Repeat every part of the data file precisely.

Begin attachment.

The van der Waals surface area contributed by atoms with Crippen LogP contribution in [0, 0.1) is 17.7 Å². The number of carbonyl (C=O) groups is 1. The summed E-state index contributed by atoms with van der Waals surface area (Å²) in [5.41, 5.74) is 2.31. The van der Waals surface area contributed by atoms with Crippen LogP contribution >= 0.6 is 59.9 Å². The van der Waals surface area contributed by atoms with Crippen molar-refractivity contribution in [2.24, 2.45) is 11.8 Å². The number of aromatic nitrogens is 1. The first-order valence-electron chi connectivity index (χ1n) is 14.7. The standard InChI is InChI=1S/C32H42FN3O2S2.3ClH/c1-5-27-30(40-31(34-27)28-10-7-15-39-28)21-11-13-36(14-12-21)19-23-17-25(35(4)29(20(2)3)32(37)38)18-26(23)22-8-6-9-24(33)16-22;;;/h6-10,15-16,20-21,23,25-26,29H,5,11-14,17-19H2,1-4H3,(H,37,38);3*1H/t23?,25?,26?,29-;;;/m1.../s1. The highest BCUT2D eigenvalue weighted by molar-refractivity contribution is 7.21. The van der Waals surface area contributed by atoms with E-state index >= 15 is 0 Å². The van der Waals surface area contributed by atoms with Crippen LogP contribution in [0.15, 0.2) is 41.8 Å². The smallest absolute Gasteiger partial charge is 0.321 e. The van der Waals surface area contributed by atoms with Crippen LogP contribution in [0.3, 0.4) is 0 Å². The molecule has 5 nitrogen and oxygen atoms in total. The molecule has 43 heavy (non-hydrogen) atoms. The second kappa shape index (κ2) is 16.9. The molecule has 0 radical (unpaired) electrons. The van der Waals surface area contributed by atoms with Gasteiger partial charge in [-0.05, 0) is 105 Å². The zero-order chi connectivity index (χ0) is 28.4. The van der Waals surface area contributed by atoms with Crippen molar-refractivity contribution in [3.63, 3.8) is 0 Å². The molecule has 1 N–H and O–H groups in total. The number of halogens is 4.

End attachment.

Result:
The van der Waals surface area contributed by atoms with Crippen LogP contribution in [0, 0.1) is 17.7 Å². The number of carbonyl (C=O) groups is 1. The summed E-state index contributed by atoms with van der Waals surface area (Å²) in [5.41, 5.74) is 2.31. The van der Waals surface area contributed by atoms with Crippen LogP contribution >= 0.6 is 59.9 Å². The van der Waals surface area contributed by atoms with Crippen molar-refractivity contribution in [2.24, 2.45) is 11.8 Å². The number of aromatic nitrogens is 1. The first-order valence-electron chi connectivity index (χ1n) is 14.7. The standard InChI is InChI=1S/C32H42FN3O2S2.3ClH/c1-5-27-30(40-31(34-27)28-10-7-15-39-28)21-11-13-36(14-12-21)19-23-17-25(35(4)29(20(2)3)32(37)38)18-26(23)22-8-6-9-24(33)16-22;;;/h6-10,15-16,20-21,23,25-26,29H,5,11-14,17-19H2,1-4H3,(H,37,38);3*1H/t23?,25?,26?,29-;;;/m1.../s1. The highest BCUT2D eigenvalue weighted by molar-refractivity contribution is 7.21. The van der Waals surface area contributed by atoms with E-state index >= 15 is 0 Å². The van der Waals surface area contributed by atoms with Crippen LogP contribution in [0.15, 0.2) is 41.8 Å². The smallest absolute Gasteiger partial charge is 0.321 e. The van der Waals surface area contributed by atoms with Crippen LogP contribution in [0.3, 0.4) is 0 Å². The molecule has 5 nitrogen and oxygen atoms in total. The molecule has 43 heavy (non-hydrogen) atoms. The second kappa shape index (κ2) is 16.9. The molecule has 0 radical (unpaired) electrons. The van der Waals surface area contributed by atoms with Gasteiger partial charge in [-0.05, 0) is 105 Å². The zero-order chi connectivity index (χ0) is 28.4. The van der Waals surface area contributed by atoms with Crippen molar-refractivity contribution in [3.63, 3.8) is 0 Å². The molecule has 1 N–H and O–H groups in total. The number of halogens is 4.